Dr. Dalton Conley new Dean of Arts & Sciences at University of the People
UoPeople announced the appointment of Dr. Dalton Conley as Dean of Arts & Sciences. Dr. Conley succeeds Dr. Preetha Ram, who will remain involved with UoPeople as an advisory member of the Arts & Sciences Advisory Committee.
Dr. Conley is currently University Professor and Dean for the Social Sciences at NYU. He is also Adjunct Professor of Community Medicine at Mount Sinai School of Medicine, a Research Associate at the National Bureau of Economic Research (NBER), and serves as a Senior Advisor to the UN Millennium Project.
Google wants to to inspire Computer Science students with the Computer Science Summer Institute
Google has created the Computer Science Summer Institute (CSSI). Up to 60 aspiring computer scientists will be selected to attend one of the all-expenses-paid CSSI sessions at either Google’s headquarters in Mountain View, California or Google’s office in Cambridge, Massachusetts. Our first session will take place from June 24 – July 12, 2012, while the second will take place from July 22 – August 10, 2012.
Rosetta Stone and Lodi Unified School District Announce Language-Learning Program on the iPad Device
Lodi Unified School District adopted the Rosetta Stone TOTALe Course HD iPad app for second- and third-grade English language learners whose language development had reached a plateau. Lodi Unified School District is utilizing a blended learning model that combines classroom instruction with individualized independent study using the full Rosetta Stone TOTALe® solution, including the TOTALe Course HD application.
Citeligher partners with Cengage to turn databases into virtual note cards
Citelighter, a browser extension for collecting notes online, is teaming up with Cengage Learning to turn paid research databases such as Questia into a stack of free virtual note cards.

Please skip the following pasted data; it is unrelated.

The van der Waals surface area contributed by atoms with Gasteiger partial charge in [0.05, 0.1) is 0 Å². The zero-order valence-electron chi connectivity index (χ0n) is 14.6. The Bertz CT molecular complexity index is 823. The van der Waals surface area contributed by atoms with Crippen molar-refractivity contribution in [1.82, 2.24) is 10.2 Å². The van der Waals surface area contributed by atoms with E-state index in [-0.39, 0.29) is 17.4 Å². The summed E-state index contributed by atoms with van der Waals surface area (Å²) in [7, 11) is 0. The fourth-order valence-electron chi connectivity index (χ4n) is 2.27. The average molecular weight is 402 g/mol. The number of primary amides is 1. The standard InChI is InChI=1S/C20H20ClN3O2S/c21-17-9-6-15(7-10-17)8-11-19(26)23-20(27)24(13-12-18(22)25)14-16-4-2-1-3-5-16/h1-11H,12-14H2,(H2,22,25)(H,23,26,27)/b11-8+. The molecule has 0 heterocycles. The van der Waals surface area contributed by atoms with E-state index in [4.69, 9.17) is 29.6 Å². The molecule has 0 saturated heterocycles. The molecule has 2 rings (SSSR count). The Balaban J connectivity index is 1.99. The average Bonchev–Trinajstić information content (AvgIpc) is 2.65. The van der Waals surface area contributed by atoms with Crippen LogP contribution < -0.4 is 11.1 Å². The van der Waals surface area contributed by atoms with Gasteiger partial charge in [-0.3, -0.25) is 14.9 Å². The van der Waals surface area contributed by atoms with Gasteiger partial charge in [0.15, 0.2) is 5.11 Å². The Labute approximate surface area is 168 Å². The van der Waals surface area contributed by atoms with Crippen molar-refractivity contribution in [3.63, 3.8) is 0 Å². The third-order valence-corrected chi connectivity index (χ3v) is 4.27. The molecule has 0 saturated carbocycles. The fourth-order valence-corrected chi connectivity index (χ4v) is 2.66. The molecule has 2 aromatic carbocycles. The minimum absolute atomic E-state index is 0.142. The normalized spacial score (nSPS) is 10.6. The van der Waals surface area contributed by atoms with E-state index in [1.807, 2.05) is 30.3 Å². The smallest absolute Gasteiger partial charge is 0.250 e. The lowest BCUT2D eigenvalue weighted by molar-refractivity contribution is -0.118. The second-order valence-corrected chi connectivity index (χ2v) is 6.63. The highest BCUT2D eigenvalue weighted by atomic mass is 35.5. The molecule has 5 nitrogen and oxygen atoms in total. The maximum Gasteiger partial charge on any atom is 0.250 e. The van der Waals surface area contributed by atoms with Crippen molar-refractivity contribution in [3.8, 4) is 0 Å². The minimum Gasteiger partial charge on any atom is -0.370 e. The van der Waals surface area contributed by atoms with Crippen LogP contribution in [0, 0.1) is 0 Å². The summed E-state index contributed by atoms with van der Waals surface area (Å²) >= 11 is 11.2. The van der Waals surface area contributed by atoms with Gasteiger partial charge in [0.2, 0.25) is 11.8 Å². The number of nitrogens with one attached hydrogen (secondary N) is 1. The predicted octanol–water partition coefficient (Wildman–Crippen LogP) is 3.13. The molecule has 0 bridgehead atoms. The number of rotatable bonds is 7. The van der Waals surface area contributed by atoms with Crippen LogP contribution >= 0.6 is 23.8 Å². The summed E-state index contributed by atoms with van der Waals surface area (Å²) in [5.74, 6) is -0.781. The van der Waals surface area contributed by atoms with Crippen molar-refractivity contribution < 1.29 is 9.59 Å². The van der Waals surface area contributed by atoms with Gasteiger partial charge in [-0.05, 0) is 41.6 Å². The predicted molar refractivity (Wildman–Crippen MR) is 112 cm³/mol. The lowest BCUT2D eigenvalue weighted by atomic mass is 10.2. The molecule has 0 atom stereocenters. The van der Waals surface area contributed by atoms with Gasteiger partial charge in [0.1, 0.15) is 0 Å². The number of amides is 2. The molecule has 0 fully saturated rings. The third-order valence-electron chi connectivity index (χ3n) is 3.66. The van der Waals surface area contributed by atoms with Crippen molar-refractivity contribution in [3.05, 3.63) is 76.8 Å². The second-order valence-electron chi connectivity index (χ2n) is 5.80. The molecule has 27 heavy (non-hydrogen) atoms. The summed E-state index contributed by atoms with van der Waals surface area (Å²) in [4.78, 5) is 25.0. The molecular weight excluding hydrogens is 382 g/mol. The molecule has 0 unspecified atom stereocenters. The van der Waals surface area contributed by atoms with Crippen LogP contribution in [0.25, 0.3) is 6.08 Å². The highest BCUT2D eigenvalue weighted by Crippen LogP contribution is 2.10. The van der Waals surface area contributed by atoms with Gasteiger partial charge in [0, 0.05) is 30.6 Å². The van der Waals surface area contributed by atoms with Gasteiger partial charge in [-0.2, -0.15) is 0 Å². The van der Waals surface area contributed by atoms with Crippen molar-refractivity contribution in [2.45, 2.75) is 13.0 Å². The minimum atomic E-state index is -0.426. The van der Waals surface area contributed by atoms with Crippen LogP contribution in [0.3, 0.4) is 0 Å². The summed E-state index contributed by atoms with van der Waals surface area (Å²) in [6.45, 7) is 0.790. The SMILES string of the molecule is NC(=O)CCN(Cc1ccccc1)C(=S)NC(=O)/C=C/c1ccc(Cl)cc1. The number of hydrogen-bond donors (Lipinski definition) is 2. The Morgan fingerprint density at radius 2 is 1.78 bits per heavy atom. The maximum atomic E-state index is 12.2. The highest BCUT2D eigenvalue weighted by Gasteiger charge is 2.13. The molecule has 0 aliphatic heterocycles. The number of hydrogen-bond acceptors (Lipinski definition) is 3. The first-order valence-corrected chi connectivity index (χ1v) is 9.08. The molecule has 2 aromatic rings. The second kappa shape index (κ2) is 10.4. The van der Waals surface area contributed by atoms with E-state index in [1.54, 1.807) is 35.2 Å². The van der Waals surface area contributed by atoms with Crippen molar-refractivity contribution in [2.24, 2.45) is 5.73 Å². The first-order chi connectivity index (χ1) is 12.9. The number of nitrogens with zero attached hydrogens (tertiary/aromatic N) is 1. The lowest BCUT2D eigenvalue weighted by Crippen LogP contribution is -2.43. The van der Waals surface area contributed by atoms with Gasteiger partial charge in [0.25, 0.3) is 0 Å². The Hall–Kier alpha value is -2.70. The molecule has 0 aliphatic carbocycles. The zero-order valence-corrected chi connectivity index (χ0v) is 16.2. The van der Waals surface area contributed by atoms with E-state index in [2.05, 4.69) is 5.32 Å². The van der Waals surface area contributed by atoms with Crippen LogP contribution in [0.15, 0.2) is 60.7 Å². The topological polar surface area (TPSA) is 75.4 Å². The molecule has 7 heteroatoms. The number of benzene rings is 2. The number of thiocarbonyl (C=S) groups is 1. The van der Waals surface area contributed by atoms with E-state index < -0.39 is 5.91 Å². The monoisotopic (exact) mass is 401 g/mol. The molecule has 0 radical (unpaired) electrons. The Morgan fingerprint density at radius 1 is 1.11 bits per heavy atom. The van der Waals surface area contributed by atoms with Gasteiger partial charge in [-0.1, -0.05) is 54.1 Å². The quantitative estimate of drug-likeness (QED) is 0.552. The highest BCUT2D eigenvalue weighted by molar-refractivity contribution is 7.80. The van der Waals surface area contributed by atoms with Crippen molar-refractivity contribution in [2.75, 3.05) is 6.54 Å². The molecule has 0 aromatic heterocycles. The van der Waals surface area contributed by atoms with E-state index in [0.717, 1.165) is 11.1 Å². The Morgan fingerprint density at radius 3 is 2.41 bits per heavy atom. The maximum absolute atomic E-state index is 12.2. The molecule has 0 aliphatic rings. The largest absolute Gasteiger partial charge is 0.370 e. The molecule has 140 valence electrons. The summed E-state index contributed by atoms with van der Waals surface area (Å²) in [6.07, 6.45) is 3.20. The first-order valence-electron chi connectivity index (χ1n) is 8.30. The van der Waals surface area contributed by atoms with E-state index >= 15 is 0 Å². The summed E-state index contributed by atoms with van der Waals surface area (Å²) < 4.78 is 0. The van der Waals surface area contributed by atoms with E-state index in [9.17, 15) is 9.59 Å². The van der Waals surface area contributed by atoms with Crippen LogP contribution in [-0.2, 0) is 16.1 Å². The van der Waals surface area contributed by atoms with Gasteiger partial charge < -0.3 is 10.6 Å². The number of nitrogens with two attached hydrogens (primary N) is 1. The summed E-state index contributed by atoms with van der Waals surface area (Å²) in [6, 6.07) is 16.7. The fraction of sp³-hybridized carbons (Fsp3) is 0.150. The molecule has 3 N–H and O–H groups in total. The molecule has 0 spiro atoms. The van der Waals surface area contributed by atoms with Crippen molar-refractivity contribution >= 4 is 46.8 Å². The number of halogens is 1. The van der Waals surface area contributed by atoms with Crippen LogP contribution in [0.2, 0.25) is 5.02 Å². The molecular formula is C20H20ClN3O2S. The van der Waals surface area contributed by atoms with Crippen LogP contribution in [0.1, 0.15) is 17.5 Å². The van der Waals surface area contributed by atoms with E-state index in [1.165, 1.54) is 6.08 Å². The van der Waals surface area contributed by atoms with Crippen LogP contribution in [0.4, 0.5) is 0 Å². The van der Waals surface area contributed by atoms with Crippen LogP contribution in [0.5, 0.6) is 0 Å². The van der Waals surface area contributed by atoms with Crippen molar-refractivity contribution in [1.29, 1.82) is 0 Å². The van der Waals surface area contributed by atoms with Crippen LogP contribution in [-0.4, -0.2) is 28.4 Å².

With Citelighter’s first product, students can highlight any text on any web page and click a “capture” button to save it in a virtual notebook.
Taliban poison 150 schoolgirls to oppose female education in Afghanistan
About 150 Afghan schoolgirls were poisoned on Tuesday after drinking contaminated water at a high school in the country’s north, officials said, blaming it on conservative radicals opposed to female education. Some of the 150 girls, who suffered from headaches and vomiting, were in critical condition, while others were able to go home after treatment in hospital, the officials said.
Study wants to know how valuable users consider their personal information
Researchers at Queen Mary University in London are starting a new project aimed at finding out just how valuable we consider our personal information. The study asks volunteers to download a free Android app, which feeds users basic questions, such as “How are you doing?,” “Where are you?” and “Who are you with?” every day for two weeks. They think these answers will mimic the sort of information data companies are mining from our phones.
Study show a significant perception bias of high school math teachers against white girls
A study by two University of Texas sociologists, Catherine Riegle-Crumb and Melissa Humphries, has indicated that high school teachers tend to view white female students as being weaker at math than white male students even when test results indicate similar ability. The study if the first to show a significant perception bias against white girls.
Source: Education News